Tennis Forum banner

1 - 20 of 32 Posts

·
Registered
Joined
·
53,692 Posts
Discussion Starter #1
RUBIN SHOWS HUMAN SIDE OF TENNIS WITH "BEHIND THE RACQUET"

UNIONDALE, N.Y.—From Stefanos Tsitsipas' vlogging to Naomi Osaka's photography, there's a trend among younger players on tour of finding creative outlets to brighten up the duller parts of the pro-tennis grind and give insight into their lives.

Among the most intriguing of these endeavors is Noah Rubin's Behind The Racquet, a Humans of New York-style Instagram account that Rubin uses to share the stories of tennis players of all experiences.

"This is teaching me, along with teaching everybody else, that we're not just tennis players," the 22-year-old said. "There's many levels to us. We go deeper than that. We all have a story."

Each post features a portrait of a different player holding his or her racquet in front of their face, captioned with a quote about the challenges and insecurities they deal with.

Rubin kicked the project off in January by sharing a little bit about himself first, saying his "most daunting fear" is disappointing the family members and friends who have sacrificed for his success.

Since then, more than 10 players have participated in the project, all opening up about subjects that are normally difficult to discuss publicly.

"We all work our asses off, and [casual fans] only see the Slams," Rubin said. "Not everybody knows what we go through on a day-in, day-out basis—and the thoughts and the depression and the obstacles that we each have to overcome personally."

While Behind The Racquet lives mainly on Instagram for now, Rubin, the art aficionado that he is, says he wants to someday take it to the physical realm:

"I'm obsessed with coffee-table books," he said. "I have a thousand of them. So I would hopefully make one, one day and get on the Humans of New York level, so we'll see how this goes."

Baseline: Rubin shows human side of tennis with "Behind The Racquet"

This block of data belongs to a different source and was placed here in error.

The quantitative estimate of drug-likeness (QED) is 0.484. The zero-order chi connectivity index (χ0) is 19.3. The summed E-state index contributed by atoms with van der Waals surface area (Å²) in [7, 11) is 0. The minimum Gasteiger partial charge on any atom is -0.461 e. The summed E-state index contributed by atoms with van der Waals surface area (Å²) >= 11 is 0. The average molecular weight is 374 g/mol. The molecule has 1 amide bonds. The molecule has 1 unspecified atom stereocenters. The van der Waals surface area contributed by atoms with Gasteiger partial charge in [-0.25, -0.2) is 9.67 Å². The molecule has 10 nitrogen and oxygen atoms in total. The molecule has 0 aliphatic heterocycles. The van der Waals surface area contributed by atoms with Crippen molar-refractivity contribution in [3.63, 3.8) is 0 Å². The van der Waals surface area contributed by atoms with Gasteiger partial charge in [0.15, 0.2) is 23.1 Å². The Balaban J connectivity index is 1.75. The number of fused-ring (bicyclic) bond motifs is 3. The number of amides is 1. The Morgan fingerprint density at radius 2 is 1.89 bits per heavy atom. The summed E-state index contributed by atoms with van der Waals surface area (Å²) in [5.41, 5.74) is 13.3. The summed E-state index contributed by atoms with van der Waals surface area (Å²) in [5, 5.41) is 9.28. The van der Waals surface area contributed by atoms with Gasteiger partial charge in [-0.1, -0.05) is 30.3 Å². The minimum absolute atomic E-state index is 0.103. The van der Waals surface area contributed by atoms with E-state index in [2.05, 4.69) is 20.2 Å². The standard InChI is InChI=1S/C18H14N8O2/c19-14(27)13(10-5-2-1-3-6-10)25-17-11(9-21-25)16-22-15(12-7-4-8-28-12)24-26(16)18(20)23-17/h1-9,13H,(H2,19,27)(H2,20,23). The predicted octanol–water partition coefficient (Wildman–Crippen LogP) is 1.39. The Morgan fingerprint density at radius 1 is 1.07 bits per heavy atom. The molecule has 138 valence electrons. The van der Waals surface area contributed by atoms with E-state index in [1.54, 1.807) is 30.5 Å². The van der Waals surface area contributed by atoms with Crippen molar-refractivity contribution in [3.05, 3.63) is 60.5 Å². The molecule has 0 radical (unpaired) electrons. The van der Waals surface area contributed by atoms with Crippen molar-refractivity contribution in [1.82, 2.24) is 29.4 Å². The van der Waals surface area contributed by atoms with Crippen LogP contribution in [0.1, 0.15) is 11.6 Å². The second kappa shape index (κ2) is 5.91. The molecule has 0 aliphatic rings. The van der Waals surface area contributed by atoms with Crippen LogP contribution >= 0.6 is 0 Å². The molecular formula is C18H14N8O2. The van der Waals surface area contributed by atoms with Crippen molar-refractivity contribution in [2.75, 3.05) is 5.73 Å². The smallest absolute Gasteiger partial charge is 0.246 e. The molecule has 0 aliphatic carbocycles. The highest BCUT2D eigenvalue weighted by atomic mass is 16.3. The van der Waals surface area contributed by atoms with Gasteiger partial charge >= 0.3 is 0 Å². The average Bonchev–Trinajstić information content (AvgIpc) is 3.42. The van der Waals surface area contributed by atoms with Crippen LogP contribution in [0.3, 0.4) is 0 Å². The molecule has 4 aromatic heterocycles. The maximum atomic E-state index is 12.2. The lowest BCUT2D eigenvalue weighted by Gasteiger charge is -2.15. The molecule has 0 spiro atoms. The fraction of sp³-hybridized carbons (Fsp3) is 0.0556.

These are the WTA players Rubin has profiled so far:



“I had a very difficult route getting to where I am today. My mom migrated here from Guyana, in 1987, searching for a better life. While growing up my mother worked three jobs at one point, just to be able to send me to tournaments. Despite all that, she somehow always found a way to keep me in tennis. I struggled with traveling alone but it was the only choice I had. I literally had to win matches so I could afford to get to the next tournament. It seemed that I was looked past until I won some of the bigger matches. I’ve always been told that I’m too short, or my game isn’t big enough to be top 100. I was at my end point just before winning the 2013, 18’s hard court nationals, in both singles and doubles. From that I earned the main draw US Open wildcards for singles and doubles. Before the final I didn’t even have money to buy breakfast for myself. I tried calling my mom, who was home at the time, to find a solution but my phone was cut off because we couldn’t pay the bill. I was hesitant to tell anyone in fear of being the stereotypical “poor black girl“ or “charity case“. I was so nervous that I threw up in the bathroom before I went on, because if I lost, it would most likely be the end of my career. After winning I was congratulated by the USTA coaches, tournament staff, fans, etc. I thought to myself if only they knew just two hours ago I was throwing up and crying, wondering why no one was around to help me. I was the fifth best junior in the world at the time and I couldn’t even afford to eat breakfast before the final. This was a huge wake up call and turning point for me. It motivated me to keep winning, so that one day I could play freely and not have to worry about anything else besides playing the sport I love. I’m a pretty private and low key person but I have nothing to be ashamed of. Overcoming these challenges just shows me that there’s nothing I can’t handle, on or off the court. Even though I’m in a better position now, I will never settle. I want the best.” -Saschia Vickery



“I have suffered from depression since my early teens. I finally shared my story in a Telegraph article at the beginning of 2018, but, by that time, I’d been grappling with whether to go public with my struggle for years. I have an excerpt from a blog post I drafted (but never published) in 2016—the best year of my career to date.

~“I’m sitting in a busy locker room, facing the nearest wall, with a towel draped over my head so no one can see the silent tears rolling down my face. An anti-doping monitor stands nearby shifting awkwardly left and right wondering when will be a good time to ask me to sign consent papers for testing. She’s been standing there for thirty minutes and I haven’t so much as acknowledged her presence—even in my special state of misery, I feel guilty about this. All of the standard questions and doubts roll through my head with relentless persistence. ‘Why couldn’t you handle the nerves better?’ ‘Why didn’t you play your game?’ ‘Would a someday champion wilt under pressure that way?’ And perhaps the most haunting question, ‘At a career high ranking of 71 in the world, competing at the French Open in Paris, how is it possible that you are this miserable?’ Now, I know what you’re thinking. Of course an athlete is going to be in pain immediately after a three set, two-day-long loss at one of the biggest events of the year. But, in reality, I had not enjoyed a single happy moment in weeks."~